Even as Kerr knocked down five straight at the top of the key, the crew was critiquing his shot, and Julius Erving went so far as to say, “He’s also small, and I think the later rounds hurt him.” So, Kerr proceeded to sink all five of his shots on the final rack to finish the semifinals with 21 points, and then bested that performance in the championship round, knocking off defending champ Tim Legler.

You know you’re a marksman when you coach a team with Stephen Curry, Klay Thompson and Kevin Durant on the roster, and you can hold your career 3-point percentage (45.4 percent) over all of them.

2001 Ray Allen

Ray Allen entered six 3-point shootouts and only won one, and even then he barely beat Peja Stojakovic in both rounds of the competition. But it’s blasphemy not to include Jesus Shuttlesworth, owner of the sweeting stroke in NBA history, among the options to save your life in a 3-point contest.

2003 Peja Stojakovic

The Croatian marksman made up for one of the ugliest 3-point contest wins ever the year before — a 9-5 victory over Wesley Person in the finals — to submit one of the most impressive start-to-finish runs in the competition’s history, scoring 19, 20 and 22 points in the three rounds, respectively. When he was through, Kevin Harlan said both, “He’s an assassin,” and, “He was a flamethrower.”

2005 Quentin Richardson

Just kidding. I didn’t remember Quentin Richardson winning a 3-point contest, either. He shot around league average during the 2004-05 season (35.8 percent) and began the final round with an airball. He had just eight through his first 16 shots, and then made his final nine shots to finish off Kyle Korver.

But if you like playing Russian roulette, Q-Rich is your guy. He certainly doesn’t lack confidence.

2008 Jason Kapono

Kapono looked like he was born to play at UCLA. The dude played with sweet, sweet surfer hair, and he was cool as ice in the shootout. He won his first two in 2007 and 2008, scoring 24 and 25 points in the finals, respectively, taking out Dirk Nowitzki, Steve Nash, Mike Miller and Stojakovic in the process.

Outside of Hodges, Kapono is the only other player to make 19 or more shots in a round twice. Both of Kapono’s fireworks displays came in the finals. His 24-point effort tied Price’s championship round record in 2007, and his 25-point showing on 20-of-25 shooting broke it a year later. What a clutch bro.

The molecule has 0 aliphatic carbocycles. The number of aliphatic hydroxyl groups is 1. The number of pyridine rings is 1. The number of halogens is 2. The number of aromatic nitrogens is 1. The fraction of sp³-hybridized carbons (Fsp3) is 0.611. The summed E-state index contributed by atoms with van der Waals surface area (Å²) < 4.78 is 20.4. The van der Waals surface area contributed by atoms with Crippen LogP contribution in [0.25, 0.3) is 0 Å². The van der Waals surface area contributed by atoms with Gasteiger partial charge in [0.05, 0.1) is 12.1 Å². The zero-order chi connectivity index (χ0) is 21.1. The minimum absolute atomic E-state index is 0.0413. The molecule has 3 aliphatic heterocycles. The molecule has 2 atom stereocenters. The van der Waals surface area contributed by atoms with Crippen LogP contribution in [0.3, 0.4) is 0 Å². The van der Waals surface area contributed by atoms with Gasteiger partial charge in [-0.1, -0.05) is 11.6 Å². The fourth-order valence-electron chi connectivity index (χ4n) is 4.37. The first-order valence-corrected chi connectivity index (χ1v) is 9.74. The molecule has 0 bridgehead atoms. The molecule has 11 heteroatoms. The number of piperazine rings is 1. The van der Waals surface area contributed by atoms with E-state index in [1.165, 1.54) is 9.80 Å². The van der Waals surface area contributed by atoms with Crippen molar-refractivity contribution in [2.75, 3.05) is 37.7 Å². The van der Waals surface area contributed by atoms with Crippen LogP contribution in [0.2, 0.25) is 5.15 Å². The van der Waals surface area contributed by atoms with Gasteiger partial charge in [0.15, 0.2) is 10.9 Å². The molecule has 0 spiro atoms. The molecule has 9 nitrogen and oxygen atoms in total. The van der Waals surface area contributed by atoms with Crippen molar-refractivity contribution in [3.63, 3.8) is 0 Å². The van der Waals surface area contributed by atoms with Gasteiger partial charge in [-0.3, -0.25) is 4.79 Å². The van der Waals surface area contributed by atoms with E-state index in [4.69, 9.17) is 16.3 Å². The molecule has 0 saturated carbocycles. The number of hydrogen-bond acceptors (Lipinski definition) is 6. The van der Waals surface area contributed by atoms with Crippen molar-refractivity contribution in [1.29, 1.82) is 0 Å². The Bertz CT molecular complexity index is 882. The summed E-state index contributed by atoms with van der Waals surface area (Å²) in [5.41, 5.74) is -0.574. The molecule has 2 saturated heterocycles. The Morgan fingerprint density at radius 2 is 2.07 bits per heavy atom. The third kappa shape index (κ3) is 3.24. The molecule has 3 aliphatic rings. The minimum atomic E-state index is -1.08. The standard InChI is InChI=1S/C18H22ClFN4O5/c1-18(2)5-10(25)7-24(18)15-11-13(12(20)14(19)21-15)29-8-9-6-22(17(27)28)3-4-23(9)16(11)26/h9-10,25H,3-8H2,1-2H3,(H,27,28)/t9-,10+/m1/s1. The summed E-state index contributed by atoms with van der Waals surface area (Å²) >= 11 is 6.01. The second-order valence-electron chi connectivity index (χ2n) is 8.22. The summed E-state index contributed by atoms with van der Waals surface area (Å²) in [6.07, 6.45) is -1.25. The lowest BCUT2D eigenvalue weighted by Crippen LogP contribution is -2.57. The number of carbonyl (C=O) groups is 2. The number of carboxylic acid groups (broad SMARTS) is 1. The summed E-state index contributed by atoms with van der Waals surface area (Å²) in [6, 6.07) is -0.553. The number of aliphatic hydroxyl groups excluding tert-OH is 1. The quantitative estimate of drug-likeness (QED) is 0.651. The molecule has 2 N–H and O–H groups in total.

2015 Stephen Curry

Curry is well on his way to being the undisputed greatest shooter who ever lived, and he was approaching the height of his powers in 2015, when he made a league-record 286 3-pointers during his first MVP season — a mark he shattered upon making 402 in his unanimous MVP campaign a year later.

In the final round, Curry made 13 straight — from the second ball of the middle rack through the first four on the final money ball rack — to finish with a record 27 points, holding off fellow Splash Brother Klay Thompson and the rest of a group he called “definitely the best field that’s ever been in a 3-point shootout” (Kyrie Irving, Wesley Matthews, Kyle Korver, Marco Belinelli, J.J. Redick and James Harden).

2016 Klay Thompson

Thompson repaid the favor the following year, going toe-to-toe with his Splash Bro. He made 17 of his first 21 shots to get out of the first round, and then after Curry posted a 23-spot in the finals, Klay put on a display. With just 13 points through the first two balls of the second-to-last rack, he made his final eight shots, including six straight money balls, to knock off Curry and tie his record of 27 points.


I’m going with Bird. I’m comfortable putting my life in the hands of a dude who will walk into a room full of NBA players, ask who’s finishing second and not even bother to take off his jacket to beat them.

Let us know who you got in the comment section or on Twitter.

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Ben Rohrbach is a writer for Yahoo Sports. Have a tip? Email him at rohrbach_ben@yahoo.com or follow him on Twitter!